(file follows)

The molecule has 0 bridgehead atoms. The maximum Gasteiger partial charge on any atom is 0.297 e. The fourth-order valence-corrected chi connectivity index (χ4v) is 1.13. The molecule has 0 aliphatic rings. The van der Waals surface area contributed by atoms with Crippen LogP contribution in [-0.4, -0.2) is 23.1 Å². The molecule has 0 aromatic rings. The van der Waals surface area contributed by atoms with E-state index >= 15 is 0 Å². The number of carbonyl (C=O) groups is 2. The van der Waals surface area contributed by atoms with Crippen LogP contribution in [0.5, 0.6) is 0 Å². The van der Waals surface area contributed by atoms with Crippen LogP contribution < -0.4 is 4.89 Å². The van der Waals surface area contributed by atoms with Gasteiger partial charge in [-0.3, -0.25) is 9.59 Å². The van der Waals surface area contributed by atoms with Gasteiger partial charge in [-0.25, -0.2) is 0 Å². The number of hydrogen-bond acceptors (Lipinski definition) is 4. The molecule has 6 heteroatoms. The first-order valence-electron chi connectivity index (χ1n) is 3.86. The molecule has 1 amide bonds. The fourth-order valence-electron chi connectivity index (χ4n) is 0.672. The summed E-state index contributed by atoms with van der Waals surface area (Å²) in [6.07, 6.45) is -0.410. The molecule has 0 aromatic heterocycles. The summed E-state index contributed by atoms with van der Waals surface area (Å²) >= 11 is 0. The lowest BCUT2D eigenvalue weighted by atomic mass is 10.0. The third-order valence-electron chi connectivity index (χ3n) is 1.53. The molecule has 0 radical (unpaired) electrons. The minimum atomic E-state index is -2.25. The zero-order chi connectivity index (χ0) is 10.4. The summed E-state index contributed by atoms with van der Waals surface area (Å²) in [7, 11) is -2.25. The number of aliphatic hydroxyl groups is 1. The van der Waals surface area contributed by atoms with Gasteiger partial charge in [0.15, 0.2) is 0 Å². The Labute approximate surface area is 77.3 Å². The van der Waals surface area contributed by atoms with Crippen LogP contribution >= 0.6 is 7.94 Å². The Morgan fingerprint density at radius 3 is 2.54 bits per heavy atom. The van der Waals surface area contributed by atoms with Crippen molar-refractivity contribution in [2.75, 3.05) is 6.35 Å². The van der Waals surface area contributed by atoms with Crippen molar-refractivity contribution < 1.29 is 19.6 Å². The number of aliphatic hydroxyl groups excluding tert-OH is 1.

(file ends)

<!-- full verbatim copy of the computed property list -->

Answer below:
The molecule has 0 bridgehead atoms. The maximum Gasteiger partial charge on any atom is 0.297 e. The fourth-order valence-corrected chi connectivity index (χ4v) is 1.13. The molecule has 0 aliphatic rings. The van der Waals surface area contributed by atoms with Crippen LogP contribution in [-0.4, -0.2) is 23.1 Å². The molecule has 0 aromatic rings. The van der Waals surface area contributed by atoms with E-state index >= 15 is 0 Å². The number of carbonyl (C=O) groups is 2. The van der Waals surface area contributed by atoms with Crippen LogP contribution in [0.5, 0.6) is 0 Å². The van der Waals surface area contributed by atoms with Crippen LogP contribution < -0.4 is 4.89 Å². The van der Waals surface area contributed by atoms with Gasteiger partial charge in [-0.3, -0.25) is 9.59 Å². The van der Waals surface area contributed by atoms with Gasteiger partial charge in [-0.25, -0.2) is 0 Å². The number of hydrogen-bond acceptors (Lipinski definition) is 4. The molecule has 6 heteroatoms. The first-order valence-electron chi connectivity index (χ1n) is 3.86. The molecule has 1 amide bonds. The fourth-order valence-electron chi connectivity index (χ4n) is 0.672. The summed E-state index contributed by atoms with van der Waals surface area (Å²) in [6.07, 6.45) is -0.410. The molecule has 0 aromatic heterocycles. The summed E-state index contributed by atoms with van der Waals surface area (Å²) >= 11 is 0. The lowest BCUT2D eigenvalue weighted by atomic mass is 10.0. The third-order valence-electron chi connectivity index (χ3n) is 1.53. The molecule has 0 radical (unpaired) electrons. The minimum atomic E-state index is -2.25. The zero-order chi connectivity index (χ0) is 10.4. The summed E-state index contributed by atoms with van der Waals surface area (Å²) in [7, 11) is -2.25. The number of aliphatic hydroxyl groups is 1. The van der Waals surface area contributed by atoms with Gasteiger partial charge in [0.15, 0.2) is 0 Å². The Labute approximate surface area is 77.3 Å². The van der Waals surface area contributed by atoms with Crippen LogP contribution >= 0.6 is 7.94 Å². The Morgan fingerprint density at radius 3 is 2.54 bits per heavy atom. The van der Waals surface area contributed by atoms with Crippen molar-refractivity contribution in [2.75, 3.05) is 6.35 Å². The van der Waals surface area contributed by atoms with Crippen molar-refractivity contribution < 1.29 is 19.6 Å². The number of aliphatic hydroxyl groups excluding tert-OH is 1.